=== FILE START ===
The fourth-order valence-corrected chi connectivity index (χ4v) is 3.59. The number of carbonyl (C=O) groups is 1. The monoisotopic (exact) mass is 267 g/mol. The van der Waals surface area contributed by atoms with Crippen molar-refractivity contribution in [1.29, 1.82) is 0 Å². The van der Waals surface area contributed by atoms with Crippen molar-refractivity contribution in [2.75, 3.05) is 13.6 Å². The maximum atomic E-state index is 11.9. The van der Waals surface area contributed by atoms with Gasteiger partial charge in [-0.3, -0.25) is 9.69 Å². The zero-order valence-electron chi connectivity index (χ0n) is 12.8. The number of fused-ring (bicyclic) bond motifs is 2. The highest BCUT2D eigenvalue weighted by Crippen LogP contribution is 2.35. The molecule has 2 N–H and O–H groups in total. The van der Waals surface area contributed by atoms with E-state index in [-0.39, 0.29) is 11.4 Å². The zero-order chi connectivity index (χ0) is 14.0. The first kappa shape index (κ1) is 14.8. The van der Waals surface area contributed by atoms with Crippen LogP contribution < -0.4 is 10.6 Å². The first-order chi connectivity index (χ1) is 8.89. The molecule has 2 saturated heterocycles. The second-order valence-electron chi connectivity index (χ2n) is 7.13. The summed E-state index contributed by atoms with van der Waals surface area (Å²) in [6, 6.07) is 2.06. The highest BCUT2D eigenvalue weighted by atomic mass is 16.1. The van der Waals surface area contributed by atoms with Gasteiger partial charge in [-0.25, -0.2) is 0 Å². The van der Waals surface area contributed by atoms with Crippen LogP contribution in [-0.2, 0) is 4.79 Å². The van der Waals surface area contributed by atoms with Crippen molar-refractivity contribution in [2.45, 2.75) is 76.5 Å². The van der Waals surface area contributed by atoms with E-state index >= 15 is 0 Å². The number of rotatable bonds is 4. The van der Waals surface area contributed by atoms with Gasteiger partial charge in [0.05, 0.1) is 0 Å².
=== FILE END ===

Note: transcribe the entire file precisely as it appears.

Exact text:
The fourth-order valence-corrected chi connectivity index (χ4v) is 3.59. The number of carbonyl (C=O) groups is 1. The monoisotopic (exact) mass is 267 g/mol. The van der Waals surface area contributed by atoms with Crippen molar-refractivity contribution in [1.29, 1.82) is 0 Å². The van der Waals surface area contributed by atoms with Crippen molar-refractivity contribution in [2.75, 3.05) is 13.6 Å². The maximum atomic E-state index is 11.9. The van der Waals surface area contributed by atoms with Gasteiger partial charge in [-0.3, -0.25) is 9.69 Å². The zero-order valence-electron chi connectivity index (χ0n) is 12.8. The number of fused-ring (bicyclic) bond motifs is 2. The highest BCUT2D eigenvalue weighted by Crippen LogP contribution is 2.35. The molecule has 2 N–H and O–H groups in total. The van der Waals surface area contributed by atoms with E-state index in [-0.39, 0.29) is 11.4 Å². The zero-order chi connectivity index (χ0) is 14.0. The first kappa shape index (κ1) is 14.8. The van der Waals surface area contributed by atoms with Crippen LogP contribution < -0.4 is 10.6 Å². The first-order chi connectivity index (χ1) is 8.89. The molecule has 2 saturated heterocycles. The second-order valence-electron chi connectivity index (χ2n) is 7.13. The summed E-state index contributed by atoms with van der Waals surface area (Å²) in [6, 6.07) is 2.06. The highest BCUT2D eigenvalue weighted by atomic mass is 16.1. The van der Waals surface area contributed by atoms with Gasteiger partial charge in [-0.25, -0.2) is 0 Å². The van der Waals surface area contributed by atoms with Crippen LogP contribution in [-0.2, 0) is 4.79 Å². The van der Waals surface area contributed by atoms with Crippen molar-refractivity contribution in [2.45, 2.75) is 76.5 Å². The van der Waals surface area contributed by atoms with E-state index >= 15 is 0 Å². The number of rotatable bonds is 4. The van der Waals surface area contributed by atoms with Gasteiger partial charge in [0.05, 0.1) is 0 Å².